Some final numbers:
Yellow-nosed Albatross  1
Manx Shearwater  6
Red Phalarope  66
Great Skua  1
Razorbill  32

Loggerhead Turtle  2
Spotted Dolphin  1-2
Bottlenose Dolphin  many seen

Photo of the smaller Kemp's Ridley Turtle released by Karen Roberts (photo by Brian Patteson)

Two photos of the Yellow-nosed Albatross by participant Irvin Pitts -
 look at that face!
 Following photos by Brian Patteson

And a few more Kate Sutherland

Thursday, February 20, 2014

February 16 & 17, 2014

After a long hiatus, we made it back out to sea with some birders aboard the Stormy Petrel II for a couple of trips over Presidents' Day weekend.  Strong winds kept us at the dock on Saturday, but conditions were quite pleasant on Sunday.  Despite some blasts of cold air in recent weeks, the water temperatures in the ocean off Cape Hatteras have been fairly mild, owing to a close Gulf Stream this winter.  On Sunday we crossed Diamond Shoals and worked northward looking for colder water and we only found it fairly close to shore.  We had high 40s about three miles off the beach, but mid 50s another three miles out.  There was no shortage of Razorbills, but the best of it was definitely near shore.  This is where we also had our only encounter with Great Skua.  The skua was seen briefly about three miles out just north of Avon, where there was a large gathering of feeding gannets and Bottlenose Dolphin.  A few miles farther out to sea, there were a few Northern Fulmars, and out near Diamond Shoals Tower we found warmer water (60s) and a couple of Manx Shearwaters.  We also found some Red Phalaropes in this area, but the highlight for many was an enormous Manta Ray that was feeding along the temperature break/color change.  It was fairly quiet to the west of the shoals on Sunday.

Monday was much different.  We awoke to strong winds following the passage of a cold front.  Sea conditions were workable south of Cape Hatteras and west of Diamond Shoals, but it was obvious that we would not be seeing the north side that day.  I picked a route to minimize spray and maximize comfort, with hopes the wind would abate somewhat by midday, which it did.  We worked southward from the cape out past 20 fathoms and that was pretty good for Northern Fulmars.  The numbers were modest but we had great looks close to the boat.  Manx Shearwater and Red Phalarope were also seen, but not as well as on Sunday.  Two different "Nelson's" Gulls followed the boat for some time.  This is a hybrid resulting from pairing of Glaucous and Herring Gulls.  There were plenty of Lesser Black-backed Gulls.  This is now a common species here.  We also saw several Loggerhead Turtles, despite the choppy conditions, so it makes you wonder how many were really out there.  Razorbills were seen in good numbers, but most were on the move.  There were not as many gannets as we had seen on the north side on Sunday, but there were some feeding flocks off Hatteras Inlet.  Probably the most impressive sight were the hundreds of Bonaparte's Gulls, which were feeding along a tide line to the west of Diamond Shoals along a stretch of several miles.  Scrutiny of these flocks turned up two adult Little Gulls, which were seen repeatedly and quite well at close range.  A distant jaeger was seen near Hatteras Inlet before we crossed the bar.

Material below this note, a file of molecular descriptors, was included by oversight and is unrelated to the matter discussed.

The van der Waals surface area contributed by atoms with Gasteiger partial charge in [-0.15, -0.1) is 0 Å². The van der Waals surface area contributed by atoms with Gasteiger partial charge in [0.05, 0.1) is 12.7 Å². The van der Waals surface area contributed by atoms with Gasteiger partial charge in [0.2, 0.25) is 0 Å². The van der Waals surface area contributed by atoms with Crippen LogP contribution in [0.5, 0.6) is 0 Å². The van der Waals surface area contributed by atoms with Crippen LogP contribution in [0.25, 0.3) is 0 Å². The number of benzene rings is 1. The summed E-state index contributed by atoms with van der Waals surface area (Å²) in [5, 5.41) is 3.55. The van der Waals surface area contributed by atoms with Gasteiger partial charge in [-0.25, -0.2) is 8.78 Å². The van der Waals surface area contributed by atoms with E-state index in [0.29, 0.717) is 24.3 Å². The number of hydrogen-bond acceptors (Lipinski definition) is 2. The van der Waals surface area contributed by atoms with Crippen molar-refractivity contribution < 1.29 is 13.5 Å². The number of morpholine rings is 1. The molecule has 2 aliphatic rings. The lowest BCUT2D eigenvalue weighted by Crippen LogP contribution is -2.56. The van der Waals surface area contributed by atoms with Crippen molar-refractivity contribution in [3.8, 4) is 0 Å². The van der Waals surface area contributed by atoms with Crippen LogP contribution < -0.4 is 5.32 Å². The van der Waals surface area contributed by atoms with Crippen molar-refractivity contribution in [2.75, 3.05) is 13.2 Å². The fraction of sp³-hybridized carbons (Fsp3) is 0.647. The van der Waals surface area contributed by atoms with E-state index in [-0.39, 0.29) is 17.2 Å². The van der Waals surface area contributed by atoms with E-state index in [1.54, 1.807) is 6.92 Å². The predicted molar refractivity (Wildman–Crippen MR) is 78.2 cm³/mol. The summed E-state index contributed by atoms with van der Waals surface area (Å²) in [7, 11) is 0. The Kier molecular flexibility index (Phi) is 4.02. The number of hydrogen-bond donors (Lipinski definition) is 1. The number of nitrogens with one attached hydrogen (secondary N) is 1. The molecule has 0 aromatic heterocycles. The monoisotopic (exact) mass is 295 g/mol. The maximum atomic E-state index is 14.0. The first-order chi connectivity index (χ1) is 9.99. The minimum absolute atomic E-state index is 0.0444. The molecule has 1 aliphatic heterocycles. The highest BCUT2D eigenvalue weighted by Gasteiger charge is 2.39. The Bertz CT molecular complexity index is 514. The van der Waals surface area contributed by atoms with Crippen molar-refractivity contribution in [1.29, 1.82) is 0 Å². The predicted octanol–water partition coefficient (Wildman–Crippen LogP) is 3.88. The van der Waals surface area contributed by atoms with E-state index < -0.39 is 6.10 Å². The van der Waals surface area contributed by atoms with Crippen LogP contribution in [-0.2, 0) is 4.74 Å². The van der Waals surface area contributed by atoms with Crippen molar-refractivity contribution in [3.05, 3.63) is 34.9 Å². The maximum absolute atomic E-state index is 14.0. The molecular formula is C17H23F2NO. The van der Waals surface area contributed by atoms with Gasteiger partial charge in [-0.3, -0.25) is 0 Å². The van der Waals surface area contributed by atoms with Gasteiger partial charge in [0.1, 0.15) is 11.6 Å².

I would like to thank Kate Sutherland, Lev Frid, and Jeff Lemons for helping lead the trips both days, and of course all of our participants, many of whom traveled long distances in adverse weather to get here.

Birds and Wildlife of Note February 16/17
Manx Shearwater  3/1
Northern Fulmar  13/10
Red Phalarope  11/7
Great Skua  1/0
jaeger sp.  0/1
Little Gull  0/2
Razorbill  270/157
Manta Ray  1/0
Loggerhead Turtle  6/14

There were also hundreds of the common gulls, gannets, and good numbers of Bottlenose Dolphins, along with a few loons in the offshore waters.

Northern Fulmar - photo Lev Frid
Northern Fulmar
 Northern Gannets
Red Phalaropes
Little Gull (above) and Bonaparte's Gull (below) - photo Lev Frid
"Nelson's" Gull - third cycle individual
Banded Herring Gull!
 Let us know if you know anything about this color band!
Lesser Black-backed Gull - photo Lev Frid
Razorbills - photo Lev Frid
 Loggerhead Turtle - photo Lev Frid
Manta Ray - photo Lev Frid
Double-crested Cormorants and a Northern Gannet on an inshore sand island